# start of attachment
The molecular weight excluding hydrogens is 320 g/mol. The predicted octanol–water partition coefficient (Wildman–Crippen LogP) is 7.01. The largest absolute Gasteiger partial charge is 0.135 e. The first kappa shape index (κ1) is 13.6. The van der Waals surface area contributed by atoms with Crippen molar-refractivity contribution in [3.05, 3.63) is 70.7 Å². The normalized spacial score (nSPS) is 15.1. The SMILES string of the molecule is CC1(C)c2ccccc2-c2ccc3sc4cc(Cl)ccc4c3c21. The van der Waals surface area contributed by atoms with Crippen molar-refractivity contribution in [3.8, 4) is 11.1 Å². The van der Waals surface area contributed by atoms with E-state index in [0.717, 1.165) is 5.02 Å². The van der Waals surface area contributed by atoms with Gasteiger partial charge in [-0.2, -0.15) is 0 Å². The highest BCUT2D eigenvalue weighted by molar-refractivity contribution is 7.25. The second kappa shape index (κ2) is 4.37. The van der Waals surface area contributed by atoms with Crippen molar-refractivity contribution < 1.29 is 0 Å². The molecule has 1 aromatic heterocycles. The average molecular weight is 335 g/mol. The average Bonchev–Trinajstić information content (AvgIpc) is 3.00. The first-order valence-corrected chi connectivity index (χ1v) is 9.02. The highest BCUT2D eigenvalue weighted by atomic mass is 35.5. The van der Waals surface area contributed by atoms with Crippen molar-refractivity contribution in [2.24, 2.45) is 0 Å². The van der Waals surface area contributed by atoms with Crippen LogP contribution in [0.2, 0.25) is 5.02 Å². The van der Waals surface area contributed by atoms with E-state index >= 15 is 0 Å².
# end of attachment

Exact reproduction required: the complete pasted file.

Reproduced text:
The molecular weight excluding hydrogens is 320 g/mol. The predicted octanol–water partition coefficient (Wildman–Crippen LogP) is 7.01. The largest absolute Gasteiger partial charge is 0.135 e. The first kappa shape index (κ1) is 13.6. The van der Waals surface area contributed by atoms with Crippen molar-refractivity contribution in [3.05, 3.63) is 70.7 Å². The normalized spacial score (nSPS) is 15.1. The SMILES string of the molecule is CC1(C)c2ccccc2-c2ccc3sc4cc(Cl)ccc4c3c21. The van der Waals surface area contributed by atoms with Crippen molar-refractivity contribution in [3.8, 4) is 11.1 Å². The van der Waals surface area contributed by atoms with E-state index in [0.717, 1.165) is 5.02 Å². The van der Waals surface area contributed by atoms with Gasteiger partial charge in [-0.2, -0.15) is 0 Å². The highest BCUT2D eigenvalue weighted by molar-refractivity contribution is 7.25. The second kappa shape index (κ2) is 4.37. The van der Waals surface area contributed by atoms with Crippen molar-refractivity contribution < 1.29 is 0 Å². The molecule has 1 aromatic heterocycles. The average molecular weight is 335 g/mol. The average Bonchev–Trinajstić information content (AvgIpc) is 3.00. The first-order valence-corrected chi connectivity index (χ1v) is 9.02. The highest BCUT2D eigenvalue weighted by atomic mass is 35.5. The van der Waals surface area contributed by atoms with Crippen molar-refractivity contribution in [2.24, 2.45) is 0 Å². The van der Waals surface area contributed by atoms with Crippen LogP contribution in [0.2, 0.25) is 5.02 Å². The van der Waals surface area contributed by atoms with E-state index >= 15 is 0 Å².